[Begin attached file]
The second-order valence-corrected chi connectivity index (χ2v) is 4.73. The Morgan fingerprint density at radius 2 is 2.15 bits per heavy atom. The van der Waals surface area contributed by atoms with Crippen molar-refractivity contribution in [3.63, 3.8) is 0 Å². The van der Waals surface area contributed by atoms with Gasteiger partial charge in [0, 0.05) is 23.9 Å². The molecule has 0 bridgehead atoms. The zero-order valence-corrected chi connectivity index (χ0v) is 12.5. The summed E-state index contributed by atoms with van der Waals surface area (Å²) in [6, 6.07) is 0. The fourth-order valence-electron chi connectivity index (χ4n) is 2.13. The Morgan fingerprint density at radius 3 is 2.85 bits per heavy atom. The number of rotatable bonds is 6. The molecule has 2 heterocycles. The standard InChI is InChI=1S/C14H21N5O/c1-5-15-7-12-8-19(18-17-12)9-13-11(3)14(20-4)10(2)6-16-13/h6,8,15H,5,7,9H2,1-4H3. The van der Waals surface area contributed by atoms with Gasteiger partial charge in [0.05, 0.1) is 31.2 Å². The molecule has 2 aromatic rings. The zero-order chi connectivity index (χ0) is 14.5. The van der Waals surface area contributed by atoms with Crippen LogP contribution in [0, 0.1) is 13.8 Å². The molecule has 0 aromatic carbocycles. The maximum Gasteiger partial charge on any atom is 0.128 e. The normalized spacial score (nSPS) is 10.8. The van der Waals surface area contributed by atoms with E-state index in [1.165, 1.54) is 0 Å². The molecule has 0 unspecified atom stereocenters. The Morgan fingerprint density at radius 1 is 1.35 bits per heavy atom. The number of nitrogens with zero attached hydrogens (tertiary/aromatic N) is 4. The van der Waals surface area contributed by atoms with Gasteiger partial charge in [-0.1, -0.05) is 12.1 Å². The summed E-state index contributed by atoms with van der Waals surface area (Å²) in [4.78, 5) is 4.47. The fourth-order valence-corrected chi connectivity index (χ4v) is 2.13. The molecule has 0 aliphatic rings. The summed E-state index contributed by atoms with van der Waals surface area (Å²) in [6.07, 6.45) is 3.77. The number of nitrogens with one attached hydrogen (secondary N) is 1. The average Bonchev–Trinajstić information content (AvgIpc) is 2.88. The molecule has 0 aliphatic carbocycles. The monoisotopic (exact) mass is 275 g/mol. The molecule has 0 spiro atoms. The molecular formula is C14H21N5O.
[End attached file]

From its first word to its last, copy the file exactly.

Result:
The second-order valence-corrected chi connectivity index (χ2v) is 4.73. The Morgan fingerprint density at radius 2 is 2.15 bits per heavy atom. The van der Waals surface area contributed by atoms with Crippen molar-refractivity contribution in [3.63, 3.8) is 0 Å². The van der Waals surface area contributed by atoms with Gasteiger partial charge in [0, 0.05) is 23.9 Å². The molecule has 0 bridgehead atoms. The zero-order valence-corrected chi connectivity index (χ0v) is 12.5. The summed E-state index contributed by atoms with van der Waals surface area (Å²) in [6, 6.07) is 0. The fourth-order valence-electron chi connectivity index (χ4n) is 2.13. The Morgan fingerprint density at radius 3 is 2.85 bits per heavy atom. The number of rotatable bonds is 6. The molecule has 2 heterocycles. The standard InChI is InChI=1S/C14H21N5O/c1-5-15-7-12-8-19(18-17-12)9-13-11(3)14(20-4)10(2)6-16-13/h6,8,15H,5,7,9H2,1-4H3. The van der Waals surface area contributed by atoms with Gasteiger partial charge in [0.05, 0.1) is 31.2 Å². The molecule has 2 aromatic rings. The zero-order chi connectivity index (χ0) is 14.5. The van der Waals surface area contributed by atoms with Crippen LogP contribution in [0, 0.1) is 13.8 Å². The molecule has 0 aromatic carbocycles. The maximum Gasteiger partial charge on any atom is 0.128 e. The normalized spacial score (nSPS) is 10.8. The van der Waals surface area contributed by atoms with E-state index in [1.165, 1.54) is 0 Å². The molecule has 0 unspecified atom stereocenters. The Morgan fingerprint density at radius 1 is 1.35 bits per heavy atom. The number of nitrogens with zero attached hydrogens (tertiary/aromatic N) is 4. The van der Waals surface area contributed by atoms with Gasteiger partial charge in [-0.1, -0.05) is 12.1 Å². The summed E-state index contributed by atoms with van der Waals surface area (Å²) in [4.78, 5) is 4.47. The fourth-order valence-corrected chi connectivity index (χ4v) is 2.13. The molecule has 0 aliphatic rings. The summed E-state index contributed by atoms with van der Waals surface area (Å²) in [6.07, 6.45) is 3.77. The number of nitrogens with one attached hydrogen (secondary N) is 1. The average Bonchev–Trinajstić information content (AvgIpc) is 2.88. The molecule has 0 aliphatic carbocycles. The monoisotopic (exact) mass is 275 g/mol. The molecule has 0 spiro atoms. The molecular formula is C14H21N5O.